Every college business student learns tariffs are bad for economies that believe in free markets and competition. Every economics textbook charts out how tariffs suck money out of consumers' pockets. Every MBA class learns it and they even teach it at Wharton. So if there is any government leader out there who attended Wharton and is promoting tariffs, someone needs to verify your degree.
At first glance, imposing tariffs or quotas appear to be the perfect solution to get American industries back on track to prosperity, but the reality is that tariffs steal money out of consumers’ pockets by increasing prices, stifling creativity, rewarding inefficiencies and destroying the competitive drive that allows a free market economy to deliver cheaper, smarter and innovative products to you. If you skipped college or avoided a business degree, you missed the most basic economics course that explains why tariffs and quotas work in communist countries but never work in a free market economy. This article refreshes you on Econ 101 and explains why tariffs in America cost you over $70 billion every year.
The price of a good is the intersection, or equilibrium, of the demand and the supply. The chart above illustrates the interaction between increased quantity and increased prices for buyers (demand curve) and suppliers (supply curve). The supply curve always rises since as prices increase, providers of goods want to sell more, and the demand curve always declines, since as prices rise, consumers always want to buy less. The intersection of supply and demand tells us the long term equilibrium of price and quantity.
A tariff is a tax on imports, paid to the government. Domestic producers are exempt from the tariff. A quota is a limit on the quantity allowed to be imported. The result of both is an increase in the price of the good, from the market price to the new tariff price. American manufacturers get to charge the new price, but manufacturers overseas receive the market price but pay the tariff to the US government. The government gains area “D” in the chart below (the revenue from the tariff); however, American consumers pay the higher price measured by areas A+B+C+D. Even if the government passes along to consumers the revenue from the tariff, the loss to consumers is still area B+D.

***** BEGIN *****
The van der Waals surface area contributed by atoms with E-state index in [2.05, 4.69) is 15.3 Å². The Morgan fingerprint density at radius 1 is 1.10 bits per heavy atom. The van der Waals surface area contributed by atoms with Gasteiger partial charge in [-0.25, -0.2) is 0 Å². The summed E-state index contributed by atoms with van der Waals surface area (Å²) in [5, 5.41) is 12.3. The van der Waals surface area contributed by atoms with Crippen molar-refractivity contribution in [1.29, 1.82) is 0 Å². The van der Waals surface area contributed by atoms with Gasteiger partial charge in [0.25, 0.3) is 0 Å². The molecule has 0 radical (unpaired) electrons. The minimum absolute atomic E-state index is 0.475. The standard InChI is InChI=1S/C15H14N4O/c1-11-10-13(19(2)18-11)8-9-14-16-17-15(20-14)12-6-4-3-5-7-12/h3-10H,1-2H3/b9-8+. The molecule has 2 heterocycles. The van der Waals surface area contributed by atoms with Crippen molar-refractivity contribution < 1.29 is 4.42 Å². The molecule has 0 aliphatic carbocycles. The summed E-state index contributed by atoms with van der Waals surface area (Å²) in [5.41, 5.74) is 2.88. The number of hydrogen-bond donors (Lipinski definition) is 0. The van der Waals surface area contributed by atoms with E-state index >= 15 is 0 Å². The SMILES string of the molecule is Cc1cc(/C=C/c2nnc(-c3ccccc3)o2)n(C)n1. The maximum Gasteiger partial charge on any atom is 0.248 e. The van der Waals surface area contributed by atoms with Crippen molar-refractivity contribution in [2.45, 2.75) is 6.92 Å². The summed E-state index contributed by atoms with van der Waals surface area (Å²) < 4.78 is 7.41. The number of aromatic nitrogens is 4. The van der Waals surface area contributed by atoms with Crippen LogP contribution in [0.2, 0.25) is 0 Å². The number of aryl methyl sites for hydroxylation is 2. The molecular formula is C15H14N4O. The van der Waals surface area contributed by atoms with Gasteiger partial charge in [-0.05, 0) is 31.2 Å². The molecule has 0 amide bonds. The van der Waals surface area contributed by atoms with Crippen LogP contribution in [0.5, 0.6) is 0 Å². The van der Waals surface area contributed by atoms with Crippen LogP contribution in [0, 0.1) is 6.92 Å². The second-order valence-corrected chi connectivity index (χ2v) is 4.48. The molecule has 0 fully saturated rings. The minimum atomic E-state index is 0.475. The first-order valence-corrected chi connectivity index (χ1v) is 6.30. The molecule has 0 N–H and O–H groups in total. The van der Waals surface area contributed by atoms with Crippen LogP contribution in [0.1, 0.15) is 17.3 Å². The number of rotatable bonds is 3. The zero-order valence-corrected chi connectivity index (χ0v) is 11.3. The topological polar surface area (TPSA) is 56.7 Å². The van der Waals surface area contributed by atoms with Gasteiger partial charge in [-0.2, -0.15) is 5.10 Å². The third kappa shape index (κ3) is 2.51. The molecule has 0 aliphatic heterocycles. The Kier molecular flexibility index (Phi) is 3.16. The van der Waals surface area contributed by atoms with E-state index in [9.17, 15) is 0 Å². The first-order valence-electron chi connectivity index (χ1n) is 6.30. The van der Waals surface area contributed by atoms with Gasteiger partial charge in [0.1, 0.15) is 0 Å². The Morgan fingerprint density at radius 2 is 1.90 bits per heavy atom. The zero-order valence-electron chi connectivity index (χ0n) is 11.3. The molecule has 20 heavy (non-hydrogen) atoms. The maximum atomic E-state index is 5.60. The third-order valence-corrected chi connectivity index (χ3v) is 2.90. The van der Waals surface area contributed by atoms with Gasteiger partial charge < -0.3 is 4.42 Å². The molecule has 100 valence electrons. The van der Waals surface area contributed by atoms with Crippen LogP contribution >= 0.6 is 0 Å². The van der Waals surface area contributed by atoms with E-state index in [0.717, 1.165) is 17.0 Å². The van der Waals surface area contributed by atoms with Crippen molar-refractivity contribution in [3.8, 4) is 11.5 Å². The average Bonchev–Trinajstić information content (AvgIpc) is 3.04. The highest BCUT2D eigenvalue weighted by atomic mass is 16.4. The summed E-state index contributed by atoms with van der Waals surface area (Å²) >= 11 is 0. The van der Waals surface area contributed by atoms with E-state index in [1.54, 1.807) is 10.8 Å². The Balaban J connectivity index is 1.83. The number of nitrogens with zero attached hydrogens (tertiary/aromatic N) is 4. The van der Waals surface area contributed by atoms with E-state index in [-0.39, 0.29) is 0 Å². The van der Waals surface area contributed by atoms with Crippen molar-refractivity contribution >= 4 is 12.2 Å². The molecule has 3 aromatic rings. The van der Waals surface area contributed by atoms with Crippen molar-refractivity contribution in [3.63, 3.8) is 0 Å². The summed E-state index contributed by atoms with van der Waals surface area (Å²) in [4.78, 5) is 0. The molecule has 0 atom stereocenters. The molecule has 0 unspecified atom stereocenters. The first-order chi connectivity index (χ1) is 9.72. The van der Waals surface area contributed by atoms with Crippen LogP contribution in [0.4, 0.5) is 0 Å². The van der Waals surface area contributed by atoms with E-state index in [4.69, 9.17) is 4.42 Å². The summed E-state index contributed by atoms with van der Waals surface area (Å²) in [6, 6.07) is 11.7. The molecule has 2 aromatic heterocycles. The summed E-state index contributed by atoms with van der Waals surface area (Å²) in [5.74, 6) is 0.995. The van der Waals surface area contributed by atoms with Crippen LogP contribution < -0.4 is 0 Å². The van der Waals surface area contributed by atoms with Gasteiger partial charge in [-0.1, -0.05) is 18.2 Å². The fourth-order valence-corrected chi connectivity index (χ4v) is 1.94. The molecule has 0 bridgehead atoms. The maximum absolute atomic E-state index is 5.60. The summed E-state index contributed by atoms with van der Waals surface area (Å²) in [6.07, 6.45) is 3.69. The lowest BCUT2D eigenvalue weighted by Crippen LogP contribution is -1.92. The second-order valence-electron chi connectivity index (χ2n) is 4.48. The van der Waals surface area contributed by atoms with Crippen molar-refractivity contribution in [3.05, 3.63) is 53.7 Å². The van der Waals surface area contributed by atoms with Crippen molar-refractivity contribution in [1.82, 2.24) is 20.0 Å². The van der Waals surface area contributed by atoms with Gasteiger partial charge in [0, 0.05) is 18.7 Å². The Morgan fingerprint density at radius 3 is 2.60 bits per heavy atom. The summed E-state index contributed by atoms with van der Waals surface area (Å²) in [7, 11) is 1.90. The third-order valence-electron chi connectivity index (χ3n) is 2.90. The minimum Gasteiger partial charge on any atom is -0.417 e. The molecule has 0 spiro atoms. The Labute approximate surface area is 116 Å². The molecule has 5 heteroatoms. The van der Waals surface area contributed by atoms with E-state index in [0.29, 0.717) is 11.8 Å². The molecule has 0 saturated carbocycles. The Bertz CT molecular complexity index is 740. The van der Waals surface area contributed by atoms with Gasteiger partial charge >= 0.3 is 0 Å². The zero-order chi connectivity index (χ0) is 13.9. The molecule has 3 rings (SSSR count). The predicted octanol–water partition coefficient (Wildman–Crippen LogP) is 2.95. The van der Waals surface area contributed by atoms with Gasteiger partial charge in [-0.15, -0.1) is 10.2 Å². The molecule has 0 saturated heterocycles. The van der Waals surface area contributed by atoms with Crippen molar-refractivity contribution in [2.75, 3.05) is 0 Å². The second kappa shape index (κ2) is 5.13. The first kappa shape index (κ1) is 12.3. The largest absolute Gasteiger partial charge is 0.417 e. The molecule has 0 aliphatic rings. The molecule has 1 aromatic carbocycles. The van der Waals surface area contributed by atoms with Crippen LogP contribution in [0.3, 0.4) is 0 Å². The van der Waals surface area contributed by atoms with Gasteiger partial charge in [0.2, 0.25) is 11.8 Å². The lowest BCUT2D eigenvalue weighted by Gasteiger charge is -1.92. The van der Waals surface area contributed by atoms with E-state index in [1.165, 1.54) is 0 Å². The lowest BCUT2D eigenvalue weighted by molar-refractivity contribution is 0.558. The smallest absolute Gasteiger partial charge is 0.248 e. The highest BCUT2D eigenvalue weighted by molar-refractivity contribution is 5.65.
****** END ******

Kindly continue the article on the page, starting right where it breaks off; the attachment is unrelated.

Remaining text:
Tariffs and quotas are not sound public policy. The Congressional Budget Office's 95 page report explains in detail. And the Organization For Economic Cooperation and Development Report explains how our responses made things worse. And there is the Brookings Industry Report. Tariffs undermine competitive discipline which forces industries to always reduce cost and increase efficiency, driving creativity and invention. Protectionism has a narcotic effect, allowing sick industries to avoid facing up to their problems.
America has many precedents that teach us tariffs are bad policy, and the most obvious is the one industry promoted that tariffs will help today: steel. Going back 70 years, the steel industry was an oligopoly, with just a few manufacturers and little competition, allowing the industry to raise prices 9% annually in the late 1940’s (twice the rate of wholesale prices). In the early 1950’s, steel prices increased 4.8% annually at a time when the wholesale price index was falling. In the late 1950’s, steel prices increased 7.1% annually, three times wholesale prices. In 1969, quotas were imposed and steel prices increased 14 times greater than they had in the previous 9 years, during a time of recession and 25% of industry capacity in an idle state. The result was a lag in technology. American steel companies failed to introduce the oxygen process and continuous casting which put them at a disadvantage. Their oligopolistic pricing policy kept American companies from competing in the world market and eventually allowed imports to erode their market by producing a better product at a lower price. We can learn from history that tariffs are as un-American as you can get.